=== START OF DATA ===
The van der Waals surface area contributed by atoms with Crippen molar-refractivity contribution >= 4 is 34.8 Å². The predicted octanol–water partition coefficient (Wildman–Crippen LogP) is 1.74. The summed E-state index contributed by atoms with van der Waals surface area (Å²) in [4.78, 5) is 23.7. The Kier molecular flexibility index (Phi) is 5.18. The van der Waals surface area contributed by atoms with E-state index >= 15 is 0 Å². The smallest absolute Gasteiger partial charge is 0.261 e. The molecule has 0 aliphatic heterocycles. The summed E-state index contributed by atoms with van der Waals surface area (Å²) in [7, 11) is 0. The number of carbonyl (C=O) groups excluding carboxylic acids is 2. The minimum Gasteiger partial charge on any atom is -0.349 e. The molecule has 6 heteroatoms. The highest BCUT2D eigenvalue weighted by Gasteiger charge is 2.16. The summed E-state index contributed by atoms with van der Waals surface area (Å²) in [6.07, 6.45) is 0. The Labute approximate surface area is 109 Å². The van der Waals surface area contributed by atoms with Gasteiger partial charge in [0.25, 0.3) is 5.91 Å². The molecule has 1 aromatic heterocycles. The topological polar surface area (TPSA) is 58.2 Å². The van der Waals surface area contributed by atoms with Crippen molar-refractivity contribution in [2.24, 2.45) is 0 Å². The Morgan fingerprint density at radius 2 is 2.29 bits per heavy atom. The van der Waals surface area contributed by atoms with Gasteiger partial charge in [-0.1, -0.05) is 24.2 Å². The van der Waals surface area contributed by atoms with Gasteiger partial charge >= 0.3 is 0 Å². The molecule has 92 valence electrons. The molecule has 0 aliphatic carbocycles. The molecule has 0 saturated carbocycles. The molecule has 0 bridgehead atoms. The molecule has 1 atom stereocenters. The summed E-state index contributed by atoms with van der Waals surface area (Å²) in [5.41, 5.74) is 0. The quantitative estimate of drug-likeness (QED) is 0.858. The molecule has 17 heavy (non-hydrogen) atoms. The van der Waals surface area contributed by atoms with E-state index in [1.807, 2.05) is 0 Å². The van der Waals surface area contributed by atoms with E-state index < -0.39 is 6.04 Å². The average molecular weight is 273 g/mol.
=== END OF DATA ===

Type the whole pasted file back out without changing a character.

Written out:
The van der Waals surface area contributed by atoms with Crippen molar-refractivity contribution >= 4 is 34.8 Å². The predicted octanol–water partition coefficient (Wildman–Crippen LogP) is 1.74. The summed E-state index contributed by atoms with van der Waals surface area (Å²) in [4.78, 5) is 23.7. The Kier molecular flexibility index (Phi) is 5.18. The van der Waals surface area contributed by atoms with E-state index >= 15 is 0 Å². The smallest absolute Gasteiger partial charge is 0.261 e. The molecule has 0 aliphatic heterocycles. The summed E-state index contributed by atoms with van der Waals surface area (Å²) in [7, 11) is 0. The number of carbonyl (C=O) groups excluding carboxylic acids is 2. The minimum Gasteiger partial charge on any atom is -0.349 e. The molecule has 6 heteroatoms. The highest BCUT2D eigenvalue weighted by Gasteiger charge is 2.16. The summed E-state index contributed by atoms with van der Waals surface area (Å²) in [6.07, 6.45) is 0. The Labute approximate surface area is 109 Å². The van der Waals surface area contributed by atoms with Gasteiger partial charge in [0.25, 0.3) is 5.91 Å². The molecule has 1 aromatic heterocycles. The topological polar surface area (TPSA) is 58.2 Å². The van der Waals surface area contributed by atoms with Crippen molar-refractivity contribution in [2.24, 2.45) is 0 Å². The Morgan fingerprint density at radius 2 is 2.29 bits per heavy atom. The van der Waals surface area contributed by atoms with Gasteiger partial charge in [-0.1, -0.05) is 24.2 Å². The van der Waals surface area contributed by atoms with Gasteiger partial charge >= 0.3 is 0 Å². The molecule has 92 valence electrons. The molecule has 0 aliphatic carbocycles. The molecule has 0 saturated carbocycles. The molecule has 0 bridgehead atoms. The molecule has 1 atom stereocenters. The summed E-state index contributed by atoms with van der Waals surface area (Å²) in [5.41, 5.74) is 0. The quantitative estimate of drug-likeness (QED) is 0.858. The molecule has 17 heavy (non-hydrogen) atoms. The van der Waals surface area contributed by atoms with E-state index in [1.807, 2.05) is 0 Å². The van der Waals surface area contributed by atoms with E-state index < -0.39 is 6.04 Å². The average molecular weight is 273 g/mol.